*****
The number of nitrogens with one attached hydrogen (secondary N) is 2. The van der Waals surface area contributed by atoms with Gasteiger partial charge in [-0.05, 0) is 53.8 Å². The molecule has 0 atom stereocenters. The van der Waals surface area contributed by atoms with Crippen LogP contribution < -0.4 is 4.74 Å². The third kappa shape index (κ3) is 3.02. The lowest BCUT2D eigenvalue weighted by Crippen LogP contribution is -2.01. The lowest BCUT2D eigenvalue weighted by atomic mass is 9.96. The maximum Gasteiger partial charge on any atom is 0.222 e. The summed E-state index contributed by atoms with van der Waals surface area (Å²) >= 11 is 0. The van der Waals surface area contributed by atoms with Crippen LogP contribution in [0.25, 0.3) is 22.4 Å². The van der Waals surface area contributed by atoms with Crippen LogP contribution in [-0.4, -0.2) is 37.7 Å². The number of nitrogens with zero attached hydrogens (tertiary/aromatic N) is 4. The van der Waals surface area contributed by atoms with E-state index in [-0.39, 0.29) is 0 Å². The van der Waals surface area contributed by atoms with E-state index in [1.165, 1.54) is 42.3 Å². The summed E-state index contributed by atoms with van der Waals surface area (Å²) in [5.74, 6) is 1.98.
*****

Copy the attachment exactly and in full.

The number of nitrogens with one attached hydrogen (secondary N) is 2. The van der Waals surface area contributed by atoms with Gasteiger partial charge in [-0.05, 0) is 53.8 Å². The molecule has 0 atom stereocenters. The van der Waals surface area contributed by atoms with Crippen LogP contribution < -0.4 is 4.74 Å². The third kappa shape index (κ3) is 3.02. The lowest BCUT2D eigenvalue weighted by Crippen LogP contribution is -2.01. The lowest BCUT2D eigenvalue weighted by atomic mass is 9.96. The maximum Gasteiger partial charge on any atom is 0.222 e. The summed E-state index contributed by atoms with van der Waals surface area (Å²) >= 11 is 0. The van der Waals surface area contributed by atoms with Crippen LogP contribution in [0.25, 0.3) is 22.4 Å². The van der Waals surface area contributed by atoms with Crippen LogP contribution in [-0.4, -0.2) is 37.7 Å². The number of nitrogens with zero attached hydrogens (tertiary/aromatic N) is 4. The van der Waals surface area contributed by atoms with E-state index in [-0.39, 0.29) is 0 Å². The van der Waals surface area contributed by atoms with E-state index in [1.165, 1.54) is 42.3 Å². The summed E-state index contributed by atoms with van der Waals surface area (Å²) in [5.74, 6) is 1.98.